When I was asked to guest blog for Darkwood Brew during this journey through Rob Bell’s most recent book Love Wins, my initial reaction was “Sure.” When I picked up the book and read the full title Love Wins: A Book About Heaven, Hell and the Fate of Every Person Who Ever Lived, I thought “Who cares?”
You see I am Jewish* and I have never fully understood the obsession that some Christians have with what happens after you die. That’s because in Judaism, we don’t have set teachings about this topic. Typically in the Jewish community, our focus is on doing in the “here and now” rather than on believing in the “then and there.”
So once I actually read the first couple of chapters of Rob Bell’s book, I was struck by how much of what he was suggesting was compatible with what I believe as a Jew. Not the Jesus-is-divine-and-the-ultimate-source-of-salvation part, but the way he embraced questioning and discussion, his insistence that there was more to consider about the text than just the words on the page, and the suggestion that just believing is not enough to make the world a better place- rather, you might need to roll up your sleeves and get your hands dirty-are all very Jewish ideas, which shouldn’t be so surprising considering Jesus was Jewish.** The idea (the term is tikkun olam, literally “world repair”) that we are partners with G-d and have a responsibility to create the conditions which will repair our broken world and usher in the Messianic Age is a powerful concept in Jewish thought and one which has had a great personal influence on how I understand the world and my role in it. So reading Bell’s interpretation of how Jesus understands heaven (as living out your faith to the fullest through your actions in right now) didn’t seem as radical to my Jewish eyes as I gather it may seem to some of Bell’s Protestant- especially more theologically conservative- contemporaries.
What did leave me a bit confused and slightly unsettled in reading the first two chapters of this book was Bell’s reluctance to fully commit to exploring Jesus’ Jewishness and drawing a clear distinction between Jewish and Christian belief. I appreciate that Rob Bell was trying to put Jesus into his historical context in a way that is palatable to a general audience, especially a more conservative Christian general audience, but I found it rather annoying and almost disrespectful to sprinkle in a few Jewish terms like olam habah without fully giving space to what that means in a Jewish context and without explaining some of the basics of first-century Judaism (which, while related, is not the same as the Judaism you’ll find being practiced today at your local synagogue). From my perspective, the danger of not doing this is twofold: 1) It can reinforce the idea of Christian supercessionism (basically, that Judaism just existed to give birth to Christianity and that Judaism is no longer relevant since Christianity has fulfilled G-d’s covenant with his people through the resurrection of Jesus); and 2) it can lead to an oversimplified view of the extremely diverse and complex Jewish (and Roman) society that Jesus inhabited and this, in turn, can cause a very narrow and inaccurate understanding of Judaism. I know that improving Jewish-Christian relations is not the goal of this book, but it seems if Rob Bell is going to argue that we all have a responsibility in creating the conditions for G-d’s kingdom through our actions right here and now, that more fully explaining the Jewish context of which Jesus was a part so as to stop the promulgation of years of anti-Jewish teachings and misunderstanding might be a good start. In fairness, I am still reading the remaining chapters of the book, so he perhaps he does more of this in subsequent chapters (fingers crossed).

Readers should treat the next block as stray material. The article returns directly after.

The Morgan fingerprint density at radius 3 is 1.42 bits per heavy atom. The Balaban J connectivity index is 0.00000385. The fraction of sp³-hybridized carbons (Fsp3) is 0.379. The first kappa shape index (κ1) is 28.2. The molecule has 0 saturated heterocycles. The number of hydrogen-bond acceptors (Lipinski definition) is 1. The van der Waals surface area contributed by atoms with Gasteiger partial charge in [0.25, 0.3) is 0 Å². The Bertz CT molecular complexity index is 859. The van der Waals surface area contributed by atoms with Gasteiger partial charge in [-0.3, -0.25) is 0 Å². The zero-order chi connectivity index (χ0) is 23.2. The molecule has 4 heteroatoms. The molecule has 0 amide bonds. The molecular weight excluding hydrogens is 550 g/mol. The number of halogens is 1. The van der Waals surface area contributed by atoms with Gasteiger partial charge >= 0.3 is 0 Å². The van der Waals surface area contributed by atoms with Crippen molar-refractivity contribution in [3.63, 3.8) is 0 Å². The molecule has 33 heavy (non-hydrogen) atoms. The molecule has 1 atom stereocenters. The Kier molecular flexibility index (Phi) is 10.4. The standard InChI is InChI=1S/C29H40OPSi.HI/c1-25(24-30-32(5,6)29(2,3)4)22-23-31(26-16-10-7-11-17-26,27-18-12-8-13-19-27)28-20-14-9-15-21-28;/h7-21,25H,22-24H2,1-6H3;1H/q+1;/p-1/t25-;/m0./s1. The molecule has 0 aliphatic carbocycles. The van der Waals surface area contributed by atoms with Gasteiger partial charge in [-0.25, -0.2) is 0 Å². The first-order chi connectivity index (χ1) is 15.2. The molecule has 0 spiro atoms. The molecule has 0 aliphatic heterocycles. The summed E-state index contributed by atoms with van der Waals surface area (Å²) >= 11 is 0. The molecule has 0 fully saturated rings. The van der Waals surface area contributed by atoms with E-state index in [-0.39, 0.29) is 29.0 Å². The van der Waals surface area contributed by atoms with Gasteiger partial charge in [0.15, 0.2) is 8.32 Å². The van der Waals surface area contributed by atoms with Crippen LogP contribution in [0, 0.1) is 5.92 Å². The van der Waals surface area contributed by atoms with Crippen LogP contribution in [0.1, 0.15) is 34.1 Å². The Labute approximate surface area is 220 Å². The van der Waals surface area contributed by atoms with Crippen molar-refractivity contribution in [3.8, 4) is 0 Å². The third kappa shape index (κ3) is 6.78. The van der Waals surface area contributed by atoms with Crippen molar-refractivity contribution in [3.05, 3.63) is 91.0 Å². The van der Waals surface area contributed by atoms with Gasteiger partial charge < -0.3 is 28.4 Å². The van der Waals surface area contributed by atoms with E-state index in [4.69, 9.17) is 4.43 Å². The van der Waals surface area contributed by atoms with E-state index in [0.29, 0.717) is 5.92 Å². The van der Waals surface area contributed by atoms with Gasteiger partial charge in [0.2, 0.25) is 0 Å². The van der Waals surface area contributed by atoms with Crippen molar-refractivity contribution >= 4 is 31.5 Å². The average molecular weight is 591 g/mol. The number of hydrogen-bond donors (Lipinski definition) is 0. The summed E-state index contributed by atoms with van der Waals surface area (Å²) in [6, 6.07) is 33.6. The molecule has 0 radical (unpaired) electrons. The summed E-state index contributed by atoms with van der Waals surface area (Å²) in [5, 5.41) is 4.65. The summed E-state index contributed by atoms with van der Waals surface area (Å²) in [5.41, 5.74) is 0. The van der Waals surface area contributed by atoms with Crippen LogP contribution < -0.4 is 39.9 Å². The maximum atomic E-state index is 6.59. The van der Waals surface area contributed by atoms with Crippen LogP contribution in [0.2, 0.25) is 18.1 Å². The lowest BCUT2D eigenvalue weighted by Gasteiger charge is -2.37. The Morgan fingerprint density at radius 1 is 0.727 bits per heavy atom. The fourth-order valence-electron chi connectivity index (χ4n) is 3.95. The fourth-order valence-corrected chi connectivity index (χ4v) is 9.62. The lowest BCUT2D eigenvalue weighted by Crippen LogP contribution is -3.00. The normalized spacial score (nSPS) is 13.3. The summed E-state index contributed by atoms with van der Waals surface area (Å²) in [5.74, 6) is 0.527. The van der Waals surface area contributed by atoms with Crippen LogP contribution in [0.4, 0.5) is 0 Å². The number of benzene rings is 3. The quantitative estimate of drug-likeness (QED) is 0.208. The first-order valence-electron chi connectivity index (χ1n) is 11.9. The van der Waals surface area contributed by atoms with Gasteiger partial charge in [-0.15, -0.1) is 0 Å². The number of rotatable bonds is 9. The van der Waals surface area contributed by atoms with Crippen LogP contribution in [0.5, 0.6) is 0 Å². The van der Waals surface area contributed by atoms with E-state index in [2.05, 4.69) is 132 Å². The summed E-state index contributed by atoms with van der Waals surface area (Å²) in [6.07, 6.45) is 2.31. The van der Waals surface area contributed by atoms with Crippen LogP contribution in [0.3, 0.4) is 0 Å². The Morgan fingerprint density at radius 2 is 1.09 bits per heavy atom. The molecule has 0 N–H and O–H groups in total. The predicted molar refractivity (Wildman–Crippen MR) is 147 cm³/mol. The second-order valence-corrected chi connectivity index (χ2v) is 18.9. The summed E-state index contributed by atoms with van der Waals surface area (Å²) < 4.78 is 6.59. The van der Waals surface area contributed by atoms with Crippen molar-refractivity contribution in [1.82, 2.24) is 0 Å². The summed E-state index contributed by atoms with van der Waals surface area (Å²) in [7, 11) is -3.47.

As an interfaith practicioner*** by trade, I must say that I found the first couple chapters of this book to be very fascinating to consider from an interfaith (among different religions and belief systems) and an intrafaith (within the same religion or belief system) perspectives. I’ll contemplate that more in my future posts. Til then, thanks for reading and I’m looking forward to your takes on these chapters…
*Disclaimer: I am not here to represent Judaism, Jews, scholars on Judaism, or the Jewish community, I just represent Beth Katz. I know, bummer, right? But fear not, if you in fact are looking for resources on any of the aforementioned topics, I suggest visiting myjewishlearning.com.
**Unless you believe as my friend Laura’s mom does that Jesus was born Catholic, but that is really another topic to tackle at a future time. However, I suggest you read Dr. Amy-Jill Levine’s The Misunderstood Jew if you are having any doubts about the Jewishness of Jesus.
*** “A what?” you might ask. You are not the first person to react this way. Basically, it means that I spend my days (and some nights) working to grow understanding, respect and relationships among people of all faiths, beliefs and cultures through creative online and community programming and good old-fashioned face-to-face conversations. Intrigued? Visit projectinterfaith.org to learn more.
THANK you, Beth! Many of the obstacles you identify are blockades for me as well, and I identify myself as a Christian! The supercession template disconnects me from spiritual connection. Looking forward to your next post!
Great stuff, Beth! I’ve shared it with friends.
How can I belong and, maybe work with, a community who deals with inter faith ministries?